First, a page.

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The Law at Randado Book Review Summary

Detailed Plot Synopsis of The Law at Randado

Kirby Frye, the deputy sheriff in charge of Randado, becomes an opponent of the leading citizens of the town when he vows to bring cattleman Phil Sundeen to justice. Sundeen, the most powerful and richest businessman in the community, is behind the lynching of two Mexicans who stole a few of his cattle.
The Citizens' Committee, which consists of the merchants and other "leading citizens" has illegally elected a judge and prosecutor from among themselves and convicted the Mexicans. Kirby is having none of it - he sees their action as a lynching, and Sundeen as the main culprit.

Frye consults with the territory sheriff, who tells him he must serve warrants on the lynch mob. They will then be taken in for trial. Meanwhile, Sundeen has added professional gunfighter Clay Jordan to his team, which already consists of his tough ranch staff. However, the team has been reduced because Sundeen cheated his trail crew out of their wages from the last cattle drive.

With the sheriff and an Indian tracker working with him, Frye must track down the members of the citizens' committee and Sundeen and serve the warrants. He must also defeat the gunfighter, Jordan.

Elmore Leonard is best known for his crime stories in contemporary settings. However, he began his career as a writer of westerns, and he handles the Wild west as well as he does the modern urban scene.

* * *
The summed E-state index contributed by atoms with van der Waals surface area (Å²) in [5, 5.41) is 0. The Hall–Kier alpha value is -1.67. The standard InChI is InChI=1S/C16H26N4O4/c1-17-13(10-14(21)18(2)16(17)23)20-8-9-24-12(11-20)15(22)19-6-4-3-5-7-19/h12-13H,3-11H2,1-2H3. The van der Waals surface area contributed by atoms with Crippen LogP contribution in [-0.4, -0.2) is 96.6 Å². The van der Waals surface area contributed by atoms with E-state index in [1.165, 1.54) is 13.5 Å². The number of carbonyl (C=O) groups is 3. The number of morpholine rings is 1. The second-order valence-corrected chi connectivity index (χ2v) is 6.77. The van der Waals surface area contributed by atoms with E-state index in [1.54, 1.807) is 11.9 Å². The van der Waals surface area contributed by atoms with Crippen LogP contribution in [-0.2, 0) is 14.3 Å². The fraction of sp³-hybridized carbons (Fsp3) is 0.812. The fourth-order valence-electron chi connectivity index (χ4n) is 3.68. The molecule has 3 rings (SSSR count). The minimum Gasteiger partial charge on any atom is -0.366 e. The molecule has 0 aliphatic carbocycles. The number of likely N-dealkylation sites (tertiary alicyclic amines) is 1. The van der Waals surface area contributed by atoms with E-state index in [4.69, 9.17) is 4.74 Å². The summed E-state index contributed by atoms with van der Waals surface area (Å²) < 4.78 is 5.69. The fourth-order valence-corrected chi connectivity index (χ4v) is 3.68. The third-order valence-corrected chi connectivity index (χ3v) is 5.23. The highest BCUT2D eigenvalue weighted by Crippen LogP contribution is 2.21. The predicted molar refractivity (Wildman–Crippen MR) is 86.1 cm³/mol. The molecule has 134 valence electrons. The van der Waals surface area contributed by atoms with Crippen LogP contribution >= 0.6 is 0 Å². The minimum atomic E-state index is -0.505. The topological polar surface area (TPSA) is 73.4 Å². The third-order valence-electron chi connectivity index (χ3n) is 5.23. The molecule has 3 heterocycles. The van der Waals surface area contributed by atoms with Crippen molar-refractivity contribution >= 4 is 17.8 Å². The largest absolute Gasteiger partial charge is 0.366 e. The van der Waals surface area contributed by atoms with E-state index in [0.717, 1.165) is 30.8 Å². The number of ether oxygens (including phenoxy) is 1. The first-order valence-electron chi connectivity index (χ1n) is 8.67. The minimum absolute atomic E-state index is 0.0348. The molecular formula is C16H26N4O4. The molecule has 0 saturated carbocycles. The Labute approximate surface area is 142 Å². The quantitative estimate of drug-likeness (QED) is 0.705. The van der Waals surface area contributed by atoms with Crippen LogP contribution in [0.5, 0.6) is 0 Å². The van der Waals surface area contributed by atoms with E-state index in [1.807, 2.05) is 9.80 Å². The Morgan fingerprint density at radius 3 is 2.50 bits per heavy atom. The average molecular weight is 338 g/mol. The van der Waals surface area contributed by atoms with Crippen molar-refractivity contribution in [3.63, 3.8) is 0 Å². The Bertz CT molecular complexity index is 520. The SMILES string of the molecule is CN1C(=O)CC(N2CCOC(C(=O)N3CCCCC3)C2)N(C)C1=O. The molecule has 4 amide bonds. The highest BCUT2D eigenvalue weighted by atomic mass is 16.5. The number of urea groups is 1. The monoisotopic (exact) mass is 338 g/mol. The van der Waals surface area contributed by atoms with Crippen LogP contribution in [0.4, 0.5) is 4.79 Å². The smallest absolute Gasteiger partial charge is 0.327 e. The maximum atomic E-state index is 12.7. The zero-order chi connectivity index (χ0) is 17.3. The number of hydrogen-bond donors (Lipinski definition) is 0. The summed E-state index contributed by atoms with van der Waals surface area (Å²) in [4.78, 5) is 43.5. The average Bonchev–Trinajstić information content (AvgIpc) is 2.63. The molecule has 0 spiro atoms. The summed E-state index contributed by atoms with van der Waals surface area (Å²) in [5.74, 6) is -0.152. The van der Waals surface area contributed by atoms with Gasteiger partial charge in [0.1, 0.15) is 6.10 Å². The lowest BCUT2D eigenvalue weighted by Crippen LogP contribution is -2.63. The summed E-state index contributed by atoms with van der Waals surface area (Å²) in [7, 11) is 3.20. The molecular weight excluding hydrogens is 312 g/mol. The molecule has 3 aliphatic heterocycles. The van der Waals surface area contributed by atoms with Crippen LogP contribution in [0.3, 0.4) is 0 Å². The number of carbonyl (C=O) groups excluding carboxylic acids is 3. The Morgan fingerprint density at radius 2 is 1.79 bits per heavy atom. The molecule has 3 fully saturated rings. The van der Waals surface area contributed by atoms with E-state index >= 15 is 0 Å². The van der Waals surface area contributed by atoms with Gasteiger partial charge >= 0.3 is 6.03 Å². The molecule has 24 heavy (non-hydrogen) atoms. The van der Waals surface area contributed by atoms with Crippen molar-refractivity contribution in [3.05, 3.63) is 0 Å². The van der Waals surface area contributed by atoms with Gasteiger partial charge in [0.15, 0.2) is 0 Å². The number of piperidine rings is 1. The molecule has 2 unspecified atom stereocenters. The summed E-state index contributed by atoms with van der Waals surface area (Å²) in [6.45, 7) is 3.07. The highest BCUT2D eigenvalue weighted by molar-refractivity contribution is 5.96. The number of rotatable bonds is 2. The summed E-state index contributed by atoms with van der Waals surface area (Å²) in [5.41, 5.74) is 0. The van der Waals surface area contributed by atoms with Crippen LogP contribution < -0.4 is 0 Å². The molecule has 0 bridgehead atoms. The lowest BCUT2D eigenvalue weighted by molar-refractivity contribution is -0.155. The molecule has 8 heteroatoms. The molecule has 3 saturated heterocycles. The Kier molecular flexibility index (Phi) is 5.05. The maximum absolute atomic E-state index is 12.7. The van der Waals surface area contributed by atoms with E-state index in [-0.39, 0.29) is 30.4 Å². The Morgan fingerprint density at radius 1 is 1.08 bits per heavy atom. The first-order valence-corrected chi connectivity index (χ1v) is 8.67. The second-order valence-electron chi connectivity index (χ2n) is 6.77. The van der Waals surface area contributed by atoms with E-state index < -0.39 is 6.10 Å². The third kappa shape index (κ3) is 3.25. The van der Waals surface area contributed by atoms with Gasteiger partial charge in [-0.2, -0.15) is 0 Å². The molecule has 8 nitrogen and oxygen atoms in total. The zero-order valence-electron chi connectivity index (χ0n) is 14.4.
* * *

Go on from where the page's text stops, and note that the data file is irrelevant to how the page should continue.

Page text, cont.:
This report prepared by David Gordon








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Chapter Analysis of The Law at Randado

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Plot & Themes

Composition of Book descript. of violence and chases 30%Planning/preparing, gather info, debate puzzles/motives 20%Feelings, relationships, character bio/development 30%How society works & physical descript. (people, objects, places) 20% Tone of story    -   Dry-cynical Time/era of story:    -   american wild west Kid or adult book?    -   Adult or Young Adult Book Western    -   Yes Story primarily about    -   fighting outlaws

Main Character

Gender    -   Male Profession/status:    -   police/lawman Ethnicity/Race    -   White/American

Setting

United States    -   Yes The US:    -   West Farm/Ranch?    -   Yes Farm/Ranch:    -   ranch Small town?    -   Yes Small town people:    -   sinister, like an X-Files Gomer Pyle

Writing Style

Amount of dialog    -   roughly even amounts of descript and dialog

Books with storylines, themes & endings like The Law at Randado

Elmore Leonard Books Note: the views expressed here are only those of the reviewer(s).
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